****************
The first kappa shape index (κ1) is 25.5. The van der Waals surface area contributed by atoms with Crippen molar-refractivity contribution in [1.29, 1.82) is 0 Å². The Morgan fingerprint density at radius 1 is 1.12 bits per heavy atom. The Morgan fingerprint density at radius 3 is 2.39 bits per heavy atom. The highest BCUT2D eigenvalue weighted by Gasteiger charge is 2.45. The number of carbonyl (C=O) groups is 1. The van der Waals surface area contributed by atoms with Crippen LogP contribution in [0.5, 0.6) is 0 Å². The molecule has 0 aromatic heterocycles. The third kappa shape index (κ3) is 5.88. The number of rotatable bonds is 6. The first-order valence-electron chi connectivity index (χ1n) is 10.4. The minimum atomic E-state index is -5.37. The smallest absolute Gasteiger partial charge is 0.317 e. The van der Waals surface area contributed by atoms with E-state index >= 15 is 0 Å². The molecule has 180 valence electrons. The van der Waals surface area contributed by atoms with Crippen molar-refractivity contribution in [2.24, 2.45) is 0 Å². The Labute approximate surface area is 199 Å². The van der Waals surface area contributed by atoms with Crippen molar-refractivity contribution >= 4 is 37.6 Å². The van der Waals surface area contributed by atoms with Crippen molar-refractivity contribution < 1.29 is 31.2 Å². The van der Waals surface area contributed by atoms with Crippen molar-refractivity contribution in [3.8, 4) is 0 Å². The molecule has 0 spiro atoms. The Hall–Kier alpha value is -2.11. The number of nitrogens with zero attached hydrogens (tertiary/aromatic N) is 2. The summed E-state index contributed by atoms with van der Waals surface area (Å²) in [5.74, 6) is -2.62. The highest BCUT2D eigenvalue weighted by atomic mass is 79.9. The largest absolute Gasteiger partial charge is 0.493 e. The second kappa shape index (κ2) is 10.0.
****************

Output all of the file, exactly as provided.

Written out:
The first kappa shape index (κ1) is 25.5. The van der Waals surface area contributed by atoms with Crippen molar-refractivity contribution in [1.29, 1.82) is 0 Å². The Morgan fingerprint density at radius 1 is 1.12 bits per heavy atom. The Morgan fingerprint density at radius 3 is 2.39 bits per heavy atom. The highest BCUT2D eigenvalue weighted by Gasteiger charge is 2.45. The number of carbonyl (C=O) groups is 1. The van der Waals surface area contributed by atoms with Crippen LogP contribution in [0.5, 0.6) is 0 Å². The molecule has 0 aromatic heterocycles. The third kappa shape index (κ3) is 5.88. The number of rotatable bonds is 6. The first-order valence-electron chi connectivity index (χ1n) is 10.4. The minimum atomic E-state index is -5.37. The smallest absolute Gasteiger partial charge is 0.317 e. The van der Waals surface area contributed by atoms with E-state index >= 15 is 0 Å². The molecule has 180 valence electrons. The van der Waals surface area contributed by atoms with Crippen molar-refractivity contribution in [2.24, 2.45) is 0 Å². The Labute approximate surface area is 199 Å². The van der Waals surface area contributed by atoms with Crippen molar-refractivity contribution >= 4 is 37.6 Å². The van der Waals surface area contributed by atoms with Crippen molar-refractivity contribution < 1.29 is 31.2 Å². The van der Waals surface area contributed by atoms with Crippen molar-refractivity contribution in [3.8, 4) is 0 Å². The molecule has 0 spiro atoms. The Hall–Kier alpha value is -2.11. The number of nitrogens with zero attached hydrogens (tertiary/aromatic N) is 2. The summed E-state index contributed by atoms with van der Waals surface area (Å²) in [5.74, 6) is -2.62. The highest BCUT2D eigenvalue weighted by atomic mass is 79.9. The largest absolute Gasteiger partial charge is 0.493 e. The second kappa shape index (κ2) is 10.0.